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Dev Med Child Neurol. 2010 Dec;52(12):1099-105. doi: 10.1111/j.1469-8749.2010.03789.x. Epub 2010 Oct 21.

Gastrostomy feeding in cerebral palsy: enough and no more.

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Department of Paediatrics, University of Oxford, Oxford, UK.



gastrostomy feeding children with spastic quadriplegic cerebral palsy (SQCP) improves weight gain but may cause excess deposition of body fat. This study was designed to investigate whether weight gain could be achieved without an adverse effect on body composition by using a low-energy feed in gastrostomy-fed children with SQCP.


ourteen children (seven male; seven female; median age 2y; range 10mo-11y) with SQCP were studied, 13 of whom were classified as Gross Motor Function Classification Score (GMFCS) level V and one as GMFCS level IV. Children were eligible for the study if they weighed between 8 and 30kg with a diagnosis of severe SQCP and significant feeding difficulties in whom a clinical decision had been made to insert a gastrostomy feeding tube. The feed used in the study had an energy concentration of 0.75kcal/mL (Nutrini Low Energy Multi Fibre). Assessments were performed before gastrostomy insertion (baseline) and after 6months, and included body composition, growth, nutritional intake, and gastrointestinal symptoms.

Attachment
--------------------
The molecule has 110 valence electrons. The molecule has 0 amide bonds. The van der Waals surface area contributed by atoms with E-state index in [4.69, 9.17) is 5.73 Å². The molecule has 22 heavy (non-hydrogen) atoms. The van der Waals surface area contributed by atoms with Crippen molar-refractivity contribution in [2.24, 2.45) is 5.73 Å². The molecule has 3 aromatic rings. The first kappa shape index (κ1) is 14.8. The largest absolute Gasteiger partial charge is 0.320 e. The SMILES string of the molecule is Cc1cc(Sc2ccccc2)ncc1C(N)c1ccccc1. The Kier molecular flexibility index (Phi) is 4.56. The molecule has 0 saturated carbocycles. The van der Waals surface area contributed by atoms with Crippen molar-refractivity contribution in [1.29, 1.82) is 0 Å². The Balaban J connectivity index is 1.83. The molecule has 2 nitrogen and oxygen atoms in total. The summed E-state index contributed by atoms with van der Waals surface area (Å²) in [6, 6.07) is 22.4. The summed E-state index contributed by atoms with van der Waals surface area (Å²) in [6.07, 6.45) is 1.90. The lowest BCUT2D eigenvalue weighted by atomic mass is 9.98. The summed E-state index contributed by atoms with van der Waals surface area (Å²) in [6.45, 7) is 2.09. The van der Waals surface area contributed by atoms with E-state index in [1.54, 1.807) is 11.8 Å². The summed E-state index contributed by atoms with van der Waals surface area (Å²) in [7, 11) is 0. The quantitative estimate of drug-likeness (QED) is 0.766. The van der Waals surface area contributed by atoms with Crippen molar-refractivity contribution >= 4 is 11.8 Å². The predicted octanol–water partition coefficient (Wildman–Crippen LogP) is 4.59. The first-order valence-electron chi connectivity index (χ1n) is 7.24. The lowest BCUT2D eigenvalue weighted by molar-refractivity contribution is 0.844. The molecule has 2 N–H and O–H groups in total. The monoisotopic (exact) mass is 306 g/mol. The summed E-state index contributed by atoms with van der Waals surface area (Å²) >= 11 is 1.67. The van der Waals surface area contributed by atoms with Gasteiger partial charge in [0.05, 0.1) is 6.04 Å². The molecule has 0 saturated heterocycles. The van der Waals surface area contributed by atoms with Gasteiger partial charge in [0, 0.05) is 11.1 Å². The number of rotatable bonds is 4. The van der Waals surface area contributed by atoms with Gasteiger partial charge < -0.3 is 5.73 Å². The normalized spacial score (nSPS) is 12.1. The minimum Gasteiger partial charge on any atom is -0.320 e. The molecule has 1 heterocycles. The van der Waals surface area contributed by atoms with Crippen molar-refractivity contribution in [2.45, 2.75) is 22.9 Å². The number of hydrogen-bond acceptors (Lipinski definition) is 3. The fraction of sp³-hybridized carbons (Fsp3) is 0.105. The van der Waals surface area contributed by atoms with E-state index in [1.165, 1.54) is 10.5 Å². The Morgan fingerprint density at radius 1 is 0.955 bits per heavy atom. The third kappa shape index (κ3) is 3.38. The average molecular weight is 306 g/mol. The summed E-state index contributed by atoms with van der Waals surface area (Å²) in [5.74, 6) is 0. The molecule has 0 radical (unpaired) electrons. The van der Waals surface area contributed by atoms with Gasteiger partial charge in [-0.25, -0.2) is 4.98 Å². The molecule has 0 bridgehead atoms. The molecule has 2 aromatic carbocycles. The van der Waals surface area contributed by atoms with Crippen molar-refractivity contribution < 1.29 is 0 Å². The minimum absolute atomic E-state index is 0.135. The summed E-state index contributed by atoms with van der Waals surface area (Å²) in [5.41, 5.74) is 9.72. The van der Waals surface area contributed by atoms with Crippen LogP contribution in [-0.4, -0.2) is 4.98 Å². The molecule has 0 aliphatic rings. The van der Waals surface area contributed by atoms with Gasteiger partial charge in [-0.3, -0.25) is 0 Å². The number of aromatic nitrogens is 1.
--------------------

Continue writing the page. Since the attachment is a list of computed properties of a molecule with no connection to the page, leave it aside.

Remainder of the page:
there was a significant increase in weight (median difference 1.9kg; 95% confidence interval [CI] 0.85-3.03kg; p=0.012), mid-upper arm circumference (median difference 1.45cm; 95% CI -0.36cm to 3.47cm; p=0.043), and lower leg length (median difference 1.62cm; 95% CI 0.44-3.95cm; p=0.012) over the 6 months. There was no significant increase in fat mass index (median diff 1.21, 95% CI -1.15 to 2.94, p=0.345) or fat free mass index (median diff -1.43, 95% CI -1.15 to 2.94, p=0.249). Micronutrient levels remained within reference ranges with the exception of elevated chromium. The median percentage intake of the estimated average requirements for energy (kcal) was 43% at the beginning of the study and 48.8% after 6 months on the low-energy feed.


children with SQCP who are fed a low-energy, micronutrient-complete, high-fibre feed continue to grow even with energy intakes below 75% of the estimated average requirements. This was not associated with a disproportionate rise in fat mass or fat percentage, and the majority of micronutrient levels remained within the reference range.

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